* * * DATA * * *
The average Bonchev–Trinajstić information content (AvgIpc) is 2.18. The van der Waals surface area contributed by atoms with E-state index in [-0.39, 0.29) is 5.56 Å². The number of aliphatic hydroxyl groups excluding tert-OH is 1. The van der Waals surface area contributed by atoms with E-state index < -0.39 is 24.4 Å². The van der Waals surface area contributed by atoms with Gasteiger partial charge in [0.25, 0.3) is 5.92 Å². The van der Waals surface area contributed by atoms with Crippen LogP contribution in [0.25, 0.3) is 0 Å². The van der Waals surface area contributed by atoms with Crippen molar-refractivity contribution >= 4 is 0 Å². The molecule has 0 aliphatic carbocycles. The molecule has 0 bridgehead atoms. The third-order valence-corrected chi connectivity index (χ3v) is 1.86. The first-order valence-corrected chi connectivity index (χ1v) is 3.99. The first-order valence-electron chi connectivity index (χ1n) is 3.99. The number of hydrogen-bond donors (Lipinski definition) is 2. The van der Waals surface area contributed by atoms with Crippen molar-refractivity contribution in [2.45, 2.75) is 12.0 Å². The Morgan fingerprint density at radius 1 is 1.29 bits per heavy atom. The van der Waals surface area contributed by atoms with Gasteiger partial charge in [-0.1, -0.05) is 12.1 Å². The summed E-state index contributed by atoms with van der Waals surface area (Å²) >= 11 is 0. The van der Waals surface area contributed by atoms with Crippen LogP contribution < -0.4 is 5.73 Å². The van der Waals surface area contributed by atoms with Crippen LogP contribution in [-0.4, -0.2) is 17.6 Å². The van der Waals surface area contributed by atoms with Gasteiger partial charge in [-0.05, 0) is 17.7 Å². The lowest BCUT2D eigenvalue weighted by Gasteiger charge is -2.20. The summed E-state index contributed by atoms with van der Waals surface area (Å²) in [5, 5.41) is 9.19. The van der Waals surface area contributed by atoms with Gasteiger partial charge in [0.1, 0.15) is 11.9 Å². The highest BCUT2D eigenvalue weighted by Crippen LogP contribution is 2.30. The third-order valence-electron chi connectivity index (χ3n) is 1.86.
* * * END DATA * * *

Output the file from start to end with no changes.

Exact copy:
The average Bonchev–Trinajstić information content (AvgIpc) is 2.18. The van der Waals surface area contributed by atoms with E-state index in [-0.39, 0.29) is 5.56 Å². The number of aliphatic hydroxyl groups excluding tert-OH is 1. The van der Waals surface area contributed by atoms with E-state index < -0.39 is 24.4 Å². The van der Waals surface area contributed by atoms with Gasteiger partial charge in [0.25, 0.3) is 5.92 Å². The van der Waals surface area contributed by atoms with Crippen LogP contribution in [0.25, 0.3) is 0 Å². The van der Waals surface area contributed by atoms with Crippen molar-refractivity contribution >= 4 is 0 Å². The molecule has 0 aliphatic carbocycles. The molecule has 0 bridgehead atoms. The third-order valence-corrected chi connectivity index (χ3v) is 1.86. The first-order valence-corrected chi connectivity index (χ1v) is 3.99. The first-order valence-electron chi connectivity index (χ1n) is 3.99. The number of hydrogen-bond donors (Lipinski definition) is 2. The van der Waals surface area contributed by atoms with Crippen molar-refractivity contribution in [2.45, 2.75) is 12.0 Å². The Morgan fingerprint density at radius 1 is 1.29 bits per heavy atom. The van der Waals surface area contributed by atoms with Gasteiger partial charge in [-0.1, -0.05) is 12.1 Å². The summed E-state index contributed by atoms with van der Waals surface area (Å²) >= 11 is 0. The van der Waals surface area contributed by atoms with Crippen LogP contribution < -0.4 is 5.73 Å². The van der Waals surface area contributed by atoms with Crippen LogP contribution in [-0.4, -0.2) is 17.6 Å². The van der Waals surface area contributed by atoms with Gasteiger partial charge in [-0.05, 0) is 17.7 Å². The lowest BCUT2D eigenvalue weighted by Gasteiger charge is -2.20. The summed E-state index contributed by atoms with van der Waals surface area (Å²) in [5, 5.41) is 9.19. The van der Waals surface area contributed by atoms with Gasteiger partial charge in [0.1, 0.15) is 11.9 Å². The highest BCUT2D eigenvalue weighted by Crippen LogP contribution is 2.30. The third-order valence-electron chi connectivity index (χ3n) is 1.86.